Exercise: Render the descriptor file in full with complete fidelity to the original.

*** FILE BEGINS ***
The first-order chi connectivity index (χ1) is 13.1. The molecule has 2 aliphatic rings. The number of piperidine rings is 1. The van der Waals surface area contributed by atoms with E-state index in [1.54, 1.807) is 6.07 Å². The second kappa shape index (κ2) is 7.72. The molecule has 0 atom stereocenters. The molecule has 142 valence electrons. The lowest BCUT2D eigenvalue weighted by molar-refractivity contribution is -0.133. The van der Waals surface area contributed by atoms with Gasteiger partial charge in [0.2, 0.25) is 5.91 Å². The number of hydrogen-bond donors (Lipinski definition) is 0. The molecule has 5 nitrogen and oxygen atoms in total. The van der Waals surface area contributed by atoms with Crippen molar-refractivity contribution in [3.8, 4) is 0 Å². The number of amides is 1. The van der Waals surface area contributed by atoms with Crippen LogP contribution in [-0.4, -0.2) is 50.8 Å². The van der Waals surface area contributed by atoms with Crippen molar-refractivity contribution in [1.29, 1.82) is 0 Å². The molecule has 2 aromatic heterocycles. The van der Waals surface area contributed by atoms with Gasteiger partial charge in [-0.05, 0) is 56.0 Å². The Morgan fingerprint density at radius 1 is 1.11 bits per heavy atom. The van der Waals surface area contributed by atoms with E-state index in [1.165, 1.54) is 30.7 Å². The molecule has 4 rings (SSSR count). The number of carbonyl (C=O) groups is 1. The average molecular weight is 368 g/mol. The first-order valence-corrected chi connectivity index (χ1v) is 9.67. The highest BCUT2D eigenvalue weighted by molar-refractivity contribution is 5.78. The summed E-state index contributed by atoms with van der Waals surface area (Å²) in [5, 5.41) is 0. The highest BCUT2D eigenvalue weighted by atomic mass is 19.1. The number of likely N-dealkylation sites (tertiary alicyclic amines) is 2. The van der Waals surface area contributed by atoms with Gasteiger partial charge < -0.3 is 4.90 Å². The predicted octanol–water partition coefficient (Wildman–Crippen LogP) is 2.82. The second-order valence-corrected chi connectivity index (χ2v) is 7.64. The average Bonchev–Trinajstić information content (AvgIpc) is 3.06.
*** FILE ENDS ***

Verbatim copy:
The first-order chi connectivity index (χ1) is 13.1. The molecule has 2 aliphatic rings. The number of piperidine rings is 1. The van der Waals surface area contributed by atoms with E-state index in [1.54, 1.807) is 6.07 Å². The second kappa shape index (κ2) is 7.72. The molecule has 0 atom stereocenters. The molecule has 142 valence electrons. The lowest BCUT2D eigenvalue weighted by molar-refractivity contribution is -0.133. The van der Waals surface area contributed by atoms with Gasteiger partial charge in [0.2, 0.25) is 5.91 Å². The number of hydrogen-bond donors (Lipinski definition) is 0. The molecule has 5 nitrogen and oxygen atoms in total. The van der Waals surface area contributed by atoms with Crippen molar-refractivity contribution in [3.8, 4) is 0 Å². The number of amides is 1. The van der Waals surface area contributed by atoms with Crippen LogP contribution in [-0.4, -0.2) is 50.8 Å². The van der Waals surface area contributed by atoms with Crippen molar-refractivity contribution in [1.29, 1.82) is 0 Å². The molecule has 2 aromatic heterocycles. The van der Waals surface area contributed by atoms with Gasteiger partial charge in [-0.05, 0) is 56.0 Å². The Morgan fingerprint density at radius 1 is 1.11 bits per heavy atom. The van der Waals surface area contributed by atoms with E-state index in [1.165, 1.54) is 30.7 Å². The molecule has 4 rings (SSSR count). The number of carbonyl (C=O) groups is 1. The average molecular weight is 368 g/mol. The first-order valence-corrected chi connectivity index (χ1v) is 9.67. The highest BCUT2D eigenvalue weighted by molar-refractivity contribution is 5.78. The summed E-state index contributed by atoms with van der Waals surface area (Å²) in [5, 5.41) is 0. The highest BCUT2D eigenvalue weighted by atomic mass is 19.1. The number of likely N-dealkylation sites (tertiary alicyclic amines) is 2. The van der Waals surface area contributed by atoms with Gasteiger partial charge < -0.3 is 4.90 Å². The predicted octanol–water partition coefficient (Wildman–Crippen LogP) is 2.82. The second-order valence-corrected chi connectivity index (χ2v) is 7.64. The average Bonchev–Trinajstić information content (AvgIpc) is 3.06.